Reliance on foundation or contingency funding does not substitute for viable revenue models that journals switching to Open Access may need to maintain quality.
A Blog Article by Pablo Markin.
As the editors of the Journal of Algebraic Combinatorics have announced the termination of their contracts to Springer, the publisher behind the journal, in June 2017, it has been a move coordinated with the journal’s editorial board, to establish a rival Open Access journal Algebraic Combinatorics. The declared impetus for this transition to Open Access has been the importance of fairly priced Open Access options for the scientific community, in accordance with which the prospective journal plans to refrain from high Article Processing Charges (APCs) and profit-driven practices of the fee-based journal publisher, especially given that academic journals rely significantly on the volunteer labor of the scientific community.
This transition to Open Access has been inspired by the successful flipping of several linguistics journals from subscription-based to Open Access models, as part of the LingOA project. A similar initiative has been launched in the field of mathematics, e.g., Mathematics in Open Access (MathOA), that seeks to facilitate the transition of mathematics-related journals to Open Access. This is illustrated by the recent developments at the Journal of Algebraic Combinatorics the editorial staff of which has opted for Open Access as Springer has proved not as forthcoming as concerns the integration of Open Access into its business models as the editorial staff of the journal had expected, such as according to the principles of the Fair Open Access Alliance.
While these editors have considered Springer’s APCs of 3,000 USD excessive for articles published in Open Access, the planned Algebraic Combinatorics journal needs to rely on the support of MathOA and other Open Access initiatives, such as the Mersenne Centre. Though the operating costs of digitally produced journals are likely to be relatively low, newly launched journals may struggle to receive recognition in their target scientific community and more widely. Furthermore, maintaining quality can represent a concern, especially after external funding runs out and when a viable business model to support Open Access journal’s operations is lacking.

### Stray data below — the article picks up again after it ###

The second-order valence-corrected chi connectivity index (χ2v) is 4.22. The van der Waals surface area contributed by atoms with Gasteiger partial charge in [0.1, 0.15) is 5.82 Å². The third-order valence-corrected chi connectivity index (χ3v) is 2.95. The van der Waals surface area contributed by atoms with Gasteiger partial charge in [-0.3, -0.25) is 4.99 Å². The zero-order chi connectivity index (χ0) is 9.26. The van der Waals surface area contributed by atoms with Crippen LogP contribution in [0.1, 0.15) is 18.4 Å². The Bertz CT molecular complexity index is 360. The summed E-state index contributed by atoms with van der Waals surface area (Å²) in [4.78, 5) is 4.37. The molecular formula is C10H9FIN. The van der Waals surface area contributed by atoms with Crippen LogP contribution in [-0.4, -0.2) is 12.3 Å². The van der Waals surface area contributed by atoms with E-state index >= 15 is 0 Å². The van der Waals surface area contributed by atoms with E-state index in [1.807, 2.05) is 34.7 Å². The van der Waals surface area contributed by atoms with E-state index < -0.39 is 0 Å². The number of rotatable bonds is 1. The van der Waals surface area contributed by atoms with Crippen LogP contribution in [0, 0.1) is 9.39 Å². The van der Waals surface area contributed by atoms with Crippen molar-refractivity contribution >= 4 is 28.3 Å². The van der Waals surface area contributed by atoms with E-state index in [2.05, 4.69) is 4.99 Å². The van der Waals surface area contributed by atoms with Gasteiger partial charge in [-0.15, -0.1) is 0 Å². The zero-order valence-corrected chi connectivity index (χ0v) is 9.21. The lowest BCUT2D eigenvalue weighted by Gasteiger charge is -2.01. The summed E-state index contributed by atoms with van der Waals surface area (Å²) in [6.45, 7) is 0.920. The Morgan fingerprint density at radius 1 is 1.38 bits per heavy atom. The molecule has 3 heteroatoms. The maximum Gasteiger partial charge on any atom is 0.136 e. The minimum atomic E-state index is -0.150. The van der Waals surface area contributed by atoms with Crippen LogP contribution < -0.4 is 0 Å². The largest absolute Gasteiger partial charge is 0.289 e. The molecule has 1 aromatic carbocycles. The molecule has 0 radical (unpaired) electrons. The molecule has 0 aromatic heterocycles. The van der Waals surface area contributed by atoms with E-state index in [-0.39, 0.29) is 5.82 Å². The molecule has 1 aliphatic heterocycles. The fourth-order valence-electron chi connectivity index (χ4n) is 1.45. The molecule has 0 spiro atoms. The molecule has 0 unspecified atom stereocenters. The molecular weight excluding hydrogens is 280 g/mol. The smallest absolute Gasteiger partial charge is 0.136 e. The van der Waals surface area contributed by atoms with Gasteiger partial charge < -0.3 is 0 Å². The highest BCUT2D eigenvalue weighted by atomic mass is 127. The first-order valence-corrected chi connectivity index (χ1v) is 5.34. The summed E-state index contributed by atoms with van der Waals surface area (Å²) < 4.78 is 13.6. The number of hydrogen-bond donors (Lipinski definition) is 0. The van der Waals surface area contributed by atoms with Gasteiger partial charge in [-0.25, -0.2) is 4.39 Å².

This is amply demonstrated by eLife, an Open Access scientific journal, that four years after its launch in 2012 has introduced APCs of 2,500 USD for papers accepted for publication starting 2017. This has occurred, since with no APCs most Open Access journals have no financial sustainability beyond grants from external bodies, such as the German Max Planck Society headquartered in Berlin and Munich and the London’s Wellcome Trust.
Though the eLife journal has secured external funding for the period of 10 years, as the volume of the articles it handles has expanded, without adding an APCs-based revenue stream the journal was likely to struggle to ensure its quality, maintain its competitiveness against established journals in its field and remain long-term sustainable.
By Pablo Markin
Featured Image Credits: Max-Planck-Gesellschaft, Generalverwaltung, Munich, Germany, July 23, 2017 | © Courtesy of Avital Pinnick.